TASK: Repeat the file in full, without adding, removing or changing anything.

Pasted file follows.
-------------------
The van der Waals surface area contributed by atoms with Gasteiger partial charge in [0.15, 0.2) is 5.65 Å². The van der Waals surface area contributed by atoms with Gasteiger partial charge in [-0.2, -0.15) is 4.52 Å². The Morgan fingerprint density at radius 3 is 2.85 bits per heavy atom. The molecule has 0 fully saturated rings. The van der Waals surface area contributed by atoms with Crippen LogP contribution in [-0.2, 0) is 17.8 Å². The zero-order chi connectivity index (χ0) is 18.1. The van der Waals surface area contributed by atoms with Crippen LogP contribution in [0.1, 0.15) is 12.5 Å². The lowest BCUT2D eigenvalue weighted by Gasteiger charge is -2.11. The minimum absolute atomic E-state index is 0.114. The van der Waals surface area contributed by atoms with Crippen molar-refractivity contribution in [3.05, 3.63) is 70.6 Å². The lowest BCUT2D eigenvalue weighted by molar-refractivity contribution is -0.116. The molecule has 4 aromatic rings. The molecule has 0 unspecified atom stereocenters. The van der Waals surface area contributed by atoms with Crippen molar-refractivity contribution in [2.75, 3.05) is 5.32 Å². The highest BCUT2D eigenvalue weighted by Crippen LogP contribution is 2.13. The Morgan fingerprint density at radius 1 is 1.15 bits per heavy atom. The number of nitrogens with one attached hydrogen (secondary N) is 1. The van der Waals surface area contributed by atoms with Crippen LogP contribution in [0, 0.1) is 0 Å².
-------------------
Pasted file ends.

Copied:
The van der Waals surface area contributed by atoms with Gasteiger partial charge in [0.15, 0.2) is 5.65 Å². The van der Waals surface area contributed by atoms with Gasteiger partial charge in [-0.2, -0.15) is 4.52 Å². The Morgan fingerprint density at radius 3 is 2.85 bits per heavy atom. The molecule has 0 fully saturated rings. The van der Waals surface area contributed by atoms with Crippen LogP contribution in [-0.2, 0) is 17.8 Å². The zero-order chi connectivity index (χ0) is 18.1. The van der Waals surface area contributed by atoms with Crippen LogP contribution in [0.1, 0.15) is 12.5 Å². The lowest BCUT2D eigenvalue weighted by Gasteiger charge is -2.11. The minimum absolute atomic E-state index is 0.114. The van der Waals surface area contributed by atoms with Crippen molar-refractivity contribution in [3.05, 3.63) is 70.6 Å². The lowest BCUT2D eigenvalue weighted by molar-refractivity contribution is -0.116. The molecule has 4 aromatic rings. The molecule has 0 unspecified atom stereocenters. The van der Waals surface area contributed by atoms with Crippen molar-refractivity contribution in [2.75, 3.05) is 5.32 Å². The highest BCUT2D eigenvalue weighted by Crippen LogP contribution is 2.13. The Morgan fingerprint density at radius 1 is 1.15 bits per heavy atom. The number of nitrogens with one attached hydrogen (secondary N) is 1. The van der Waals surface area contributed by atoms with Crippen LogP contribution in [0, 0.1) is 0 Å².